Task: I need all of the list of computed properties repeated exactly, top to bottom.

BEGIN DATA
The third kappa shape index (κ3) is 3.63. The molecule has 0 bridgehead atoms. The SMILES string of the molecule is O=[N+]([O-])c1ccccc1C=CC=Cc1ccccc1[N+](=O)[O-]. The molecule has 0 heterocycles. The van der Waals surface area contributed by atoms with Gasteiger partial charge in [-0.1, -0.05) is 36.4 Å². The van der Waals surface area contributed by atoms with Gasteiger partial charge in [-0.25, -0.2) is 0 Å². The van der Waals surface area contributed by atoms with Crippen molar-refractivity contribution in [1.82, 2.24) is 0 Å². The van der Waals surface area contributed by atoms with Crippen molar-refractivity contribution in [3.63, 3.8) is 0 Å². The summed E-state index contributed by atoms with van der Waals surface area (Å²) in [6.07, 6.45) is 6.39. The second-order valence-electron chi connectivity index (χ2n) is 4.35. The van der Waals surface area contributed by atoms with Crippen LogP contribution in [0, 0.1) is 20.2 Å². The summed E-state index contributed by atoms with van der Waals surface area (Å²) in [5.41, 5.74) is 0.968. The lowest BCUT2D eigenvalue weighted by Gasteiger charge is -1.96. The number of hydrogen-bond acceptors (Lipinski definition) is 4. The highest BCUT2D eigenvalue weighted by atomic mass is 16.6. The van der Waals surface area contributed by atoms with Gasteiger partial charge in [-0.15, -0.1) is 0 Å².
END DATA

The third kappa shape index (κ3) is 3.63. The molecule has 0 bridgehead atoms. The SMILES string of the molecule is O=[N+]([O-])c1ccccc1C=CC=Cc1ccccc1[N+](=O)[O-]. The molecule has 0 heterocycles. The van der Waals surface area contributed by atoms with Gasteiger partial charge in [-0.1, -0.05) is 36.4 Å². The van der Waals surface area contributed by atoms with Gasteiger partial charge in [-0.25, -0.2) is 0 Å². The van der Waals surface area contributed by atoms with Crippen molar-refractivity contribution in [1.82, 2.24) is 0 Å². The van der Waals surface area contributed by atoms with Crippen molar-refractivity contribution in [3.63, 3.8) is 0 Å². The summed E-state index contributed by atoms with van der Waals surface area (Å²) in [6.07, 6.45) is 6.39. The second-order valence-electron chi connectivity index (χ2n) is 4.35. The van der Waals surface area contributed by atoms with Crippen LogP contribution in [0, 0.1) is 20.2 Å². The summed E-state index contributed by atoms with van der Waals surface area (Å²) in [5.41, 5.74) is 0.968. The lowest BCUT2D eigenvalue weighted by Gasteiger charge is -1.96. The number of hydrogen-bond acceptors (Lipinski definition) is 4. The highest BCUT2D eigenvalue weighted by atomic mass is 16.6. The van der Waals surface area contributed by atoms with Gasteiger partial charge in [-0.15, -0.1) is 0 Å².